Details

    • Type: New Feature
    • Status: Resolved
    • Priority: Minor
    • Resolution: Fixed
    • Fix Version/s: 0.8 beta 1
    • Component/s: CQL
    • Labels:

      Description

      CQL (Cassandra Query Language) is a proposed language for data management in Cassandra.

      This issue is meant to encapsulate the goals for CQL in the next stable release (0.8), roughly:

      • Completed 1.0 language specification.
      • Implementation of the language using the Avro interface for transport and serialization.
      • Low-level drivers for Java and Python (possibly others).
      • The deprecation (or removal, TBD) of (Avro) RPC methods.

      Separate tickets with the appropriate relationships to this one will be created for the individual tasks.

      Edit (2011-01-21): Changed short description from "CQL 1.0" to "CQL 0.99".
      Edit (2011-04-14): Changed it back. Whatever.

      CQL 1.0 needn't be entirely complete, but it should be stable. Backward incompatible changes mean a transition to 2.0 (and I hope there is never a 2.0). However, I don't think it will have baked long enough to be called "1.0" in the next release (0.7+1), so let's call that 0.99 (to signal the possibility of backward incompatible changes), and target 0.7+2 for CQL 1.0.

        Activity

        Hide
        urandom Eric Evans added a comment -

        The release goals for CQL 1.0 are complete; Closing this issue.

        Show
        urandom Eric Evans added a comment - The release goals for CQL 1.0 are complete; Closing this issue.
        Hide
        urandom Eric Evans added a comment -

        I generally like this proposal, except I don't think we should get rid of the rpc methods.

        Just to be clear, the RPC methods I'm referring to here are the Avro RPC methods (not Thrift).

        Sometimes the performance will be worth it (assuming that the direct rpc will be faster, which seems to be a safe assumption).

        The back-of-napkin tests I've done so far put CQL and Thrift on even footing, and there is a ton of room for improvement on the CQL-side (ditching the HTTP transport for example). Proper benchmarks need to be done to be sure, but I'm operating on the assumption that greater-than or equal-to performance is possible.

        Show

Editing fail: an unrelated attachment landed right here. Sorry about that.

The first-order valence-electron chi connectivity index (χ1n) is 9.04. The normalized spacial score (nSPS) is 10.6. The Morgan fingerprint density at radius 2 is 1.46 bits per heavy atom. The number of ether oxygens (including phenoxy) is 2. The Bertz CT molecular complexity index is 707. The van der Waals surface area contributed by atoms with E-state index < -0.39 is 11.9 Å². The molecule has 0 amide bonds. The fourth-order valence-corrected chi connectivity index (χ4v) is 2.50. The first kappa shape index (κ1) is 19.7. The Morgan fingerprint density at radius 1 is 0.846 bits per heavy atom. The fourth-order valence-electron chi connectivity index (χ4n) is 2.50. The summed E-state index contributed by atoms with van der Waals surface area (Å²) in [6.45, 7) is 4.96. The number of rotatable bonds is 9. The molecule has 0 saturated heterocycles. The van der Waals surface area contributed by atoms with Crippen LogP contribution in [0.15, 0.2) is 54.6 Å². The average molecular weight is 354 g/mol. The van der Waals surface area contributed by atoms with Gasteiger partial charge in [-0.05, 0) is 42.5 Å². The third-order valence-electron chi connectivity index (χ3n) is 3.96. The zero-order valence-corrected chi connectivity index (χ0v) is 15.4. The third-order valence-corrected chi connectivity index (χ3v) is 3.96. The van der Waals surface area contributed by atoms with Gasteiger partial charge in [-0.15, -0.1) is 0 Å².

urandom Eric Evans added a comment - I generally like this proposal, except I don't think we should get rid of the rpc methods. Just to be clear, the RPC methods I'm referring to here are the Avro RPC methods (not Thrift). Sometimes the performance will be worth it (assuming that the direct rpc will be faster, which seems to be a safe assumption). The back-of-napkin tests I've done so far put CQL and Thrift on even footing, and there is a ton of room for improvement on the CQL-side (ditching the HTTP transport for example). Proper benchmarks need to be done to be sure, but I'm operating on the assumption that greater-than or equal-to performance is possible.
        Hide
        kingryan Ryan King added a comment -

        I generally like this proposal, except I don't think we should get rid of the rpc methods. Sometimes the performance will be worth it (assuming that the direct rpc will be faster, which seems to be a safe assumption).

        Show
        kingryan Ryan King added a comment - I generally like this proposal, except I don't think we should get rid of the rpc methods. Sometimes the performance will be worth it (assuming that the direct rpc will be faster, which seems to be a safe assumption).

          People

          • Assignee:
            urandom Eric Evans
            Reporter:
            urandom Eric Evans
          • Votes:
            3 Vote for this issue
            Watchers:
            14 Start watching this issue

            Dates

            • Created:
              Updated:
              Resolved:

              Development